Am I spoiling my birds?

Mark Whatley

Chirping
Aug 8, 2020
51
85
86
My 4 Buff Orpingtons are approaching 25 weeks. I started them on Purina Layena at 18 weeks. The girls love to cruise in the backyard and forage. They had been regularly visiting their feeder as they make their orbits around the yard. A couple of weeks ago I started throwing out a few handfuls of scratch in the grass and beds. Since then they seem less interested in the feeder. I understand that scratch is not a nutritionally complete food, but rather a treat or boredom buster. Should I withdraw the scratch to encourage more visits to the feeder?
 

Shadrach

Roosterist
Premium Feather Member
Jul 31, 2018
19,085
157,391
1,592
Catalonia, Spain & UK
My Coop
My Coop
My 4 Buff Orpingtons are approaching 25 weeks. I started them on Purina Layena at 18 weeks. The girls love to cruise in the backyard and forage. They had been regularly visiting their feeder as they make their orbits around the yard. A couple of weeks ago I started throwing out a few handfuls of scratch in the grass and beds. Since then they seem less interested in the feeder. I understand that scratch is not a nutritionally complete food, but rather a treat or boredom buster. Should I withdraw the scratch to encourage more visits to the feeder?
Yes. :)
 

Mark Whatley

Chirping
Aug 8, 2020
51
85
86
When my flock is able to free range they will eat less of their feed. You can stop with the scratch to see if that changes anything.
Chances are if you even cut some grass or trim some grass, put it in a bucket and dump it out for them, they will be extremely happy!
They have access to grass and they spend plenty of time foraging in it.
 

GC-Raptor

Free Ranging
5 Years
Jul 26, 2016
5,684
11,698
671
Connecticut, USA
The girls love to cruise in the backyard and forage. They had been regularly visiting their feeder as they make their orbits around the yard.
If they're out foraging most of the day, I would only use Scratch Grains to call them back to the coop or pen.
I would give Scratch as a treat on bad weather days when they can't forage.
I started throwing out a few handfuls of scratch in the grass and beds. Since then they seem less interested in the feeder.
My chickens are in a large pen most of the day and only get out to free range an hour before sunset daily, weather permitting.
I give them a treat of Scratch twice daily, mid-morning and early afternoon, scattered in their pen.
20201010_173513_resized.jpg

A half Tbsp per chicken twice daily, One Tbsp twice daily during winter season.
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I keep Scratch in a coffee can and I shake the can and say chook, chook, every time and they gather around.
If I need them to come back to the pen before sunset, I can call them back the same way. GC
 

Callender Girl

Crossing the Road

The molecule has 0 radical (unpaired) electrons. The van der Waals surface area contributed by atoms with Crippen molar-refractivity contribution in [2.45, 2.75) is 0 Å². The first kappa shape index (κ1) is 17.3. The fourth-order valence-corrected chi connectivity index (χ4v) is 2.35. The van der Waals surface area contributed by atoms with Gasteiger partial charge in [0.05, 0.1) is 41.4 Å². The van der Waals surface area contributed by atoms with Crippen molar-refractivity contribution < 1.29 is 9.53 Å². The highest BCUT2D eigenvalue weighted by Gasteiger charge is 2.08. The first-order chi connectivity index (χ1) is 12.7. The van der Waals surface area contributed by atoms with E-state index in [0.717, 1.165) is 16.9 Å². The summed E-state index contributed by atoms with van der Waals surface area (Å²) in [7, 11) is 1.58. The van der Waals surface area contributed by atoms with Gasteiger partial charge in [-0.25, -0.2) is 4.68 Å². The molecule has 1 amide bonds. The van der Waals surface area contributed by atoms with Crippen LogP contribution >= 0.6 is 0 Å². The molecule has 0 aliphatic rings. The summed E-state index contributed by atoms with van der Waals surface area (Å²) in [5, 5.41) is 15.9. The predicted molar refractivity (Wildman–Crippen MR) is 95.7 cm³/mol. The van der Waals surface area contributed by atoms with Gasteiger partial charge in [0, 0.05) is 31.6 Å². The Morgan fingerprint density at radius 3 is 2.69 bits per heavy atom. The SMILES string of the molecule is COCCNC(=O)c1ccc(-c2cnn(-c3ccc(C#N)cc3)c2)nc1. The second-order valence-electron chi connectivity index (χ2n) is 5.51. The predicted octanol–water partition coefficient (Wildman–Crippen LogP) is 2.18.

Sep 18, 2018
3,115
18,115
766
North Central Iowa
Like GC-Raptor, I use scratch as a bribe to lure reluctant chickens back to their coops when I'm ready for them to call it a day and they'd rather hang outdoors a little longer.

Also, if I can't spot somebody when I'm out checking on my free-ranging flock during the day, I open the feed can, and the mere sound of the lid opening draws a crowd for a chance to snack on scratch.
 

DogAndCat36

Crowing
Mar 12, 2020
2,089
5,740
426
Northern Maine
My 4 Buff Orpingtons are approaching 25 weeks. I started them on Purina Layena at 18 weeks. The girls love to cruise in the backyard and forage. They had been regularly visiting their feeder as they make their orbits around the yard. A couple of weeks ago I started throwing out a few handfuls of scratch in the grass and beds. Since then they seem less interested in the feeder. I understand that scratch is not a nutritionally complete food, but rather a treat or boredom buster. Should I withdraw the scratch to encourage more visits to the feeder?
You are doing great! My chickens when I first got them were always hiding in the coop and gorging on feed. They only rarely stuck their heads out. I got chicken scratch and tossed it out and it helped them learn how to scratch the ground for bugs. Chicken scratch is a great way to encourage chickens to forage. Foraging is a big important thing for chickens. It distracts them from boredom which will help with bullying and the chickens can also eat nutritional bugs and grass that feed just can't match and the chickens can file their nails down and eat gravel to help with digestion.
I do suggest that you lower it if you are throwing too much though because it can make them lazy. Since they are young, you should not throw the scratch in a big area but instead in a small area around 4 square feet until they start to kick up grass and peck from rapidly.
 

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